Early Onset of Puberty in Girls on the Rise

July 05, 2018

A lady wearing a helmet

Many factors are contributing to the rise of early onset puberty in girls. Learn what they are below and how you can support your daughter.

The number of girls experiencing early puberty has increased dramatically over the last few years and continues to grow. More and more girls in the U.S. are starting to show signs of development before the age of 8. Recent studies show that up to 10 percent of Caucasian girls and 23 percent of African American girls are showing signs of puberty by age 7.

What’s Contributing to Early Puberty in Girls?

Determining the exact cause is difficult. But experts agree that several factors may be contributing to these growing numbers.

  • Increasing rates of childhood overweight and obesity. Excess body fat alters the levels of hormones responsible for the acceleration of pubertal timing. Physical inactivity may decrease melatonin levels, which can also trigger pubertal development.
  • Increased animal protein intake. Higher total protein, animal protein and meat intake in children ages 3 to 7 have been associated with earlier onset of menstruation. High protein intake elevates IGF-1 levels and promotes growth, which could accelerate the onset of puberty.
  • Poor diet. Children with lower-nutrient diets tend to enter puberty earlier. A diet rich in processed foods and meats, dairy, and fast food is disruptive to normal physical development.
  • Exposure to EDCs (endocrine-disrupting chemicals). EDCs are synthetic chemicals found in plastics, pesticides, fuels and other industrial chemicals that inhibit or alter the action of natural hormones. Because EDCs accumulate in the fatty tissues of animals, animal foods contain higher levels of these chemicals than plant foods.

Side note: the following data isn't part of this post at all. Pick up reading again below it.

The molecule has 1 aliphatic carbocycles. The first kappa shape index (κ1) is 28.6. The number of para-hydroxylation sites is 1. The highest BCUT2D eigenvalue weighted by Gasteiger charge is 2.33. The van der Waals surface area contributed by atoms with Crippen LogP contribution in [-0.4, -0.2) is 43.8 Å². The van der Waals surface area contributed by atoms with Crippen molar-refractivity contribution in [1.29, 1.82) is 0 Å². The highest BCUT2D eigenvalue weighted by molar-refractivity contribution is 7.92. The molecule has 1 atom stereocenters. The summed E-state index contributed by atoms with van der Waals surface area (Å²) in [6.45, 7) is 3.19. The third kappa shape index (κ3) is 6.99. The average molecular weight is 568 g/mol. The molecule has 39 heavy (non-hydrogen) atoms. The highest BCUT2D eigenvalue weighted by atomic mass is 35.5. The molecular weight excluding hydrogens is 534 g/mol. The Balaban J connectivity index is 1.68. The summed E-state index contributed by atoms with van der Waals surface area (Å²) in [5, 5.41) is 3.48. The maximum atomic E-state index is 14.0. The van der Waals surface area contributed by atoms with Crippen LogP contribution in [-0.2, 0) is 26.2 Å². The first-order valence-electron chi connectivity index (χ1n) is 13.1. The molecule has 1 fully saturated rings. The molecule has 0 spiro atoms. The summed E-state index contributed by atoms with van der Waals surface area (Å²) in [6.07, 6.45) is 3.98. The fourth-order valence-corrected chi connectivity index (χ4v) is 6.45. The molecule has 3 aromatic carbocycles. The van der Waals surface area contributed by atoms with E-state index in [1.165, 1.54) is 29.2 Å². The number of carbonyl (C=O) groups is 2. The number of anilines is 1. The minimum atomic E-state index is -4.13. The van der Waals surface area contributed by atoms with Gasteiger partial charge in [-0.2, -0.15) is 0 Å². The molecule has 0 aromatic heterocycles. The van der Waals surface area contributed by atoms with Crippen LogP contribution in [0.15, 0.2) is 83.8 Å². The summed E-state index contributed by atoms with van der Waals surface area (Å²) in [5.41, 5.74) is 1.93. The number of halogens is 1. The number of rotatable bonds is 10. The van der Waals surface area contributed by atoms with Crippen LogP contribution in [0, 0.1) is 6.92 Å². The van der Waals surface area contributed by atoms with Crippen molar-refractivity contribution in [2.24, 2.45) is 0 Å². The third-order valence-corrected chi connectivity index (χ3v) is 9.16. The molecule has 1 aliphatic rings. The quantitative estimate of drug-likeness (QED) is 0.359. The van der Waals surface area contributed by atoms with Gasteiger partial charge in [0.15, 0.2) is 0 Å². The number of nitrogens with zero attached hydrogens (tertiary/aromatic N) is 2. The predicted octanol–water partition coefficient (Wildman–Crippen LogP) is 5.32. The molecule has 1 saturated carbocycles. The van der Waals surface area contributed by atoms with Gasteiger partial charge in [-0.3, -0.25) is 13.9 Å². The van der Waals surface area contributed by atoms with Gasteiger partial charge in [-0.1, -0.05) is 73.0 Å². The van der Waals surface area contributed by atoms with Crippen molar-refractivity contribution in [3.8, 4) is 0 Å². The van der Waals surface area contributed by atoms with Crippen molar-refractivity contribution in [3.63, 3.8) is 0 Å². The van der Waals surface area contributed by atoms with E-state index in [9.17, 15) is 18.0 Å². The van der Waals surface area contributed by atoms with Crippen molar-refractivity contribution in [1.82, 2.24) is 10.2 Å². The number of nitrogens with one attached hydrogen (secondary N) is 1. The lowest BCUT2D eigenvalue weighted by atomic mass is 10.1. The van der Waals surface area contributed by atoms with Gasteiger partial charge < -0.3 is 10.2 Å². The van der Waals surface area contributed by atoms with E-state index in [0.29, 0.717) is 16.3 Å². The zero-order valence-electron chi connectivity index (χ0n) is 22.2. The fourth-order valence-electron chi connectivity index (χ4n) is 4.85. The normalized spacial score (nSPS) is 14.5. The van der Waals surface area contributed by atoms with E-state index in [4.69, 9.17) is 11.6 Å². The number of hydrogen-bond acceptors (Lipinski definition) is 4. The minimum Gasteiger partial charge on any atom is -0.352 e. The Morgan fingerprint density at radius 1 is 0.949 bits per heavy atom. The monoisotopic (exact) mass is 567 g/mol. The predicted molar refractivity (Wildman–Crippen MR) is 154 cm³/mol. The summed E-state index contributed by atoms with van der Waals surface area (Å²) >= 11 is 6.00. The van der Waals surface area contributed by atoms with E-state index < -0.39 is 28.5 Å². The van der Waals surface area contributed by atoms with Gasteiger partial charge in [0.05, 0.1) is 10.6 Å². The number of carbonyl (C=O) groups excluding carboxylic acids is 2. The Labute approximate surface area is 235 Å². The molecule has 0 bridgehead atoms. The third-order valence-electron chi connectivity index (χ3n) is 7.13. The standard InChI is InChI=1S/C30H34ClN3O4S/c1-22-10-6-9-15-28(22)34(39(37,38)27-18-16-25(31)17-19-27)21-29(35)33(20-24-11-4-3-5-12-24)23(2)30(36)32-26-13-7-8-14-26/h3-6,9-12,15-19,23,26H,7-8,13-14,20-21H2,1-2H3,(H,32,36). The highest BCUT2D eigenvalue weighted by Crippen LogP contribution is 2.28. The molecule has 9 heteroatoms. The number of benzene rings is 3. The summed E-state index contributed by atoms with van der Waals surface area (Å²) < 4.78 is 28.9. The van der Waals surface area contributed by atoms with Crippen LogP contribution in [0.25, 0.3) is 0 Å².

• Exposure to BPA (bisphenol A). BPA is an industrial petrochemical found in a variety of products including plastics, tin-can linings and even cash register receipts. Because it acts as a synthetic estrogen it may speed up pubertal development.
  • Soy products. Soy contain isoflavones which are converted to phytoestregens in the body, and are similar to the hormone estrogen, Dr. Chelsea Wicks says. “Soy consumed from natural food sources is likely safe and will not cause abnormal hormones levels. However, when consumed in large amounts, such as with soy supplements or in more processed foods, there have been links to chronic medical problems due to elevated estrogen levels. I feel a good answer to this is to continue working on eating fresh foods and trying to avoid the processed, packaged foods as this will be best for overall general nutrition as well,” she adds.

What You Can Do
While some genetic factors play a role in the early onset of puberty, parents can help lessen environmental causes of the condition.

  • Encourage and help your child to maintain a healthy weight with proper nutrition and exercise.
  • Avoid exposure to hormones such as estrogen and testosterone that may be found in hair products, medications and nutritional supplements.
  • Avoid exposure to EDCs and BPA.
  • Offer your child a diet centered around whole plant foods rather than animal foods, which will help keep protein intake within a safe range and reduce consumption of EDCs.

Create a supportive environment for your daughter. Avoid commenting on her appearance and instead focus on her achievements, academic successes or artistic talents. Speak to her openly and honestly about the physical changes she’s experiencing — that although these changes are normal, she’s simply developing early — and that ultimately her peers will undergo the same changes. Encourage your daughter to continue participating in social activities and pursuing her interests, and reassure her you are always open to discuss any questions or worries.

If you are concerned that your child may be going through these changes before expected, speak with your pediatrician.

Sources:
Early Puberty: Causes and Consequences
When Is Puberty Too Early?
Precocious Puberty (Early Puberty)
Precocious Puberty